Sad about losing Google Reader? Spare a thought for the blogs you had listed on it

Which blogs will lose out?

Google announced last night that it will be shutting down its RSS feed, Google Reader, in a couple of months. It was an unpopular decision. On twitter the black smoke rising from Google obsured most other news - "Google Reader" reached the top of worldwide trends, even with a new pope elected - and every tweet was outraged.

Some of these outraged twitter users were clearly hoping that their disappointment might make Google change their minds. After all, it's a user-influenced feature - no? Well no. At least, not enough of one:

"We know Reader has a devoted following who will be very sad to see it go," said Google's Alan Green on the Google Reader blog. "We're sad too ... as a company we’re pouring all of our energy into fewer products. We think that kind of focus will make for a better user experience."

The thing that we're all finding it hard to grasp, as Alex Kranowitz over at Forbes points out, is that Google was never ours. As flies to wanton boys are we to Google software engineers; they kill us for their sport. He writes:

We are all participants in a user driven Internet, but we are still just the users, nothing more. No matter how much work we put in to optimize our online presences, our tools and our experiences, we are still at the mercy of big companies controlling the platforms we operate on. When they don’t like what’s happening, even if we do, they can make whatever call they want. And Wednesday night, Google made theirs.

Bottom line, we shouldn't have let ourselves get so comfortable. Even with the big, stable companies like Google, the online landscape can shift under our feet with very little warning.

But life goes on, and after the various stages of mourning, we'll all find another RSS feed to use. The real losers here will be blog publishers. Blog publishers shouldn't have got comfortable either. As today's news suggests, building any sort of strategy on the existence of a feature provided by companies like Google is a major flaw.  Marginal Revolution reckons the blogs that will be harmed most are the infrequent blogs (which don't show appear in searches so frequently, and which you might not visit on a regular basis), and those with a lot of ads, like Forbes (where every lost hit costs). But then it's hard not to build strategies on features run by online behemouths, because they have the power to hugely influence how well you do. Bloggers are in a sticky situation.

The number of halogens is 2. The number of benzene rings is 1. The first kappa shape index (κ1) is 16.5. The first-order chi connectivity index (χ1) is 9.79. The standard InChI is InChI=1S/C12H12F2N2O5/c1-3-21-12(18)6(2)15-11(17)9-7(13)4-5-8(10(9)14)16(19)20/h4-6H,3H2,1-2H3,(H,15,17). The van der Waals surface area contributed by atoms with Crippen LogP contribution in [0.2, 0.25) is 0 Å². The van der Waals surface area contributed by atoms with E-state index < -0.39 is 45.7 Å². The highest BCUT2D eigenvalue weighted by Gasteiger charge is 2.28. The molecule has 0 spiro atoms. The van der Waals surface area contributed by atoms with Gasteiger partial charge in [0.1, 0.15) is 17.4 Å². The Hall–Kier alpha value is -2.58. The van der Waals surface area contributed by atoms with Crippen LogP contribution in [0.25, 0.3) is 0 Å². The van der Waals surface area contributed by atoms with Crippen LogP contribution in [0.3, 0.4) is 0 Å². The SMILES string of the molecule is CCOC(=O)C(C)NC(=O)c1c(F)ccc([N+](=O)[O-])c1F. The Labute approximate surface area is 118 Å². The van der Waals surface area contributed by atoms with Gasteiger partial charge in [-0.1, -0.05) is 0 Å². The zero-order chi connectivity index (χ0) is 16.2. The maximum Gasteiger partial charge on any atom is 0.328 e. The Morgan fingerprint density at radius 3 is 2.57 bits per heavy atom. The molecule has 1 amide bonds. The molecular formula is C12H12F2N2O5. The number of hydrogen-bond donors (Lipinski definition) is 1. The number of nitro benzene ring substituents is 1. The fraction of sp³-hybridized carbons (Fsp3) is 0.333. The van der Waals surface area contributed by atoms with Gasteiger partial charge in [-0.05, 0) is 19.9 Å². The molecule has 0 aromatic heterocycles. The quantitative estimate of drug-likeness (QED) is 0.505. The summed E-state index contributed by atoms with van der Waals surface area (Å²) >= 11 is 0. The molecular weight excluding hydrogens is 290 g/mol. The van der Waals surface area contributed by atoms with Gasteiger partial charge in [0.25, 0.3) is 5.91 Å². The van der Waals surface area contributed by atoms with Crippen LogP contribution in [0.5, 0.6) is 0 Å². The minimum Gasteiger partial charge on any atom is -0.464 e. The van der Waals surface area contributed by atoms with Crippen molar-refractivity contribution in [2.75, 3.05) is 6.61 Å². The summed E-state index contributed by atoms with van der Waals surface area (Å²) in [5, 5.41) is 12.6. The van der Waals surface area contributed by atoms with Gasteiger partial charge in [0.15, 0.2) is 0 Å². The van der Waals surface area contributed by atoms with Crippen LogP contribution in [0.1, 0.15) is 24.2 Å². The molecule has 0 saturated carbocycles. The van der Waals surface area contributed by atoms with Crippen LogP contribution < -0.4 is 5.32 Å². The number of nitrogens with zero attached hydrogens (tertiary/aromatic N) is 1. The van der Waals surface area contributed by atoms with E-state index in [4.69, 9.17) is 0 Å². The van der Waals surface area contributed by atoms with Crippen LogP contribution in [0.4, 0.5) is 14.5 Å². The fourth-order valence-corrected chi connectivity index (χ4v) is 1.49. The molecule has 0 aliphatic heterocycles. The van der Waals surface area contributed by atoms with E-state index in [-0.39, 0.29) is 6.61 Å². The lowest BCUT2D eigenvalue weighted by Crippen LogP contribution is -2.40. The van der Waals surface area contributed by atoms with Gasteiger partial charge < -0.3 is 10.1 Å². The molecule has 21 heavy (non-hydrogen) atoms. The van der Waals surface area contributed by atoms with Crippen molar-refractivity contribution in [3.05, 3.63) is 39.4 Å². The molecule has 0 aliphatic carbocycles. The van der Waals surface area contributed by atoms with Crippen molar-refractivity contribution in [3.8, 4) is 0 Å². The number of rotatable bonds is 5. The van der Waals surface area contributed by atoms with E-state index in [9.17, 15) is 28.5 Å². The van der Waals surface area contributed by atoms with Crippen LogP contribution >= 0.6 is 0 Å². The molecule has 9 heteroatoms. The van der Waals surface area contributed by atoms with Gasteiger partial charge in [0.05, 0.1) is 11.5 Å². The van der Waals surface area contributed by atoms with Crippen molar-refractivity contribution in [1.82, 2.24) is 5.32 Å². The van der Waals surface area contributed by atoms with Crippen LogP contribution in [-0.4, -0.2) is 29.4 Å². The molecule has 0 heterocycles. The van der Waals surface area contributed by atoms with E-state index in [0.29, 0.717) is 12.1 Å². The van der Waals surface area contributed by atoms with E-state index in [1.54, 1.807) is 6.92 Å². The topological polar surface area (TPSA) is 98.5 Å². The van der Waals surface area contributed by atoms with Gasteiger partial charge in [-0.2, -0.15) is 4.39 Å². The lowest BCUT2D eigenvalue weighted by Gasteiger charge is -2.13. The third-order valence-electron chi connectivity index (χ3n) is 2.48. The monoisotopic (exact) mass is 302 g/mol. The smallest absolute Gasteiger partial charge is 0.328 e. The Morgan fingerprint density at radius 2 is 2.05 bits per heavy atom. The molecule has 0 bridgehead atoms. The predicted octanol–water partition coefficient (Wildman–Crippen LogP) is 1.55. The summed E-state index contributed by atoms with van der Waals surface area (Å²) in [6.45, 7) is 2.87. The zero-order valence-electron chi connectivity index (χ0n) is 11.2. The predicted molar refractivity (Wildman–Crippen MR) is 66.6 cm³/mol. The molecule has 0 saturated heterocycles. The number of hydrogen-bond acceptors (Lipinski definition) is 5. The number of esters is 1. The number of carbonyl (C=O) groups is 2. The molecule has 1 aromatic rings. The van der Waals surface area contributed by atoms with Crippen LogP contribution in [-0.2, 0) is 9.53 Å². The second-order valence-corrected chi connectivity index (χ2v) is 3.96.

The decision was made, according to Google, because "usage has declined" - but it's difficult not to see the decision as Google flexing its muscles, showing publishers just how much power it has. They'll have to take their chances with Google search and Google news now. 

Google Reader is closing down. Photograph: Getty Images

Martha Gill writes the weekly Irrational Animals column. You can follow her on Twitter here: @Martha_Gill.

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David Cameron softens stance: UK to accept "thousands" more Syrian refugees

Days after saying "taking more and more" refugees isn't the solution, the Prime Minister announces that Britain will accept "thousands" more Syrian refugees.

David Cameron has announced that the UK will house "thousands" more Syrian refugees, in response to Europe's worsening refugee crisis.

He said:

"We have already accepted around 5,000 Syrians and we have introduced a specific resettlement scheme, alongside those we already have, to help those Syrian refugees particularly at risk.

"As I said earlier this week, we will accept thousands more under these existing schemes and we keep them under review.

"And given the scale of the crisis and the suffering of the people, today I can announce that we will do more - providing resettlement for thousands more Syrian refugees."

Days after reiterating the government's stance that "taking more and more" refugees won't help the situation, the Prime Minister appears to have softened his stance.

His latest assertion that Britain will act with "our head and our heart" by allowing more refugees into the country comes after photos of a drowned Syrian toddler intensified calls for the UK to show more compassion towards the record number of people desperately trying to reach Europe. In reaction to the photos, he commented that, "as a father I felt deeply moved".

But as the BBC's James Landale points out, this move doesn't represent a fundamental change in Cameron's position. While public and political pressure has forced the PM's hand to fulfil a moral obligation, he still doesn't believe opening the borders into Europe, or establishing quotas, would help. He also hasn't set a specific target for the number of refugees Britain will receive.

 

Anoosh Chakelian is deputy web editor at the New Statesman.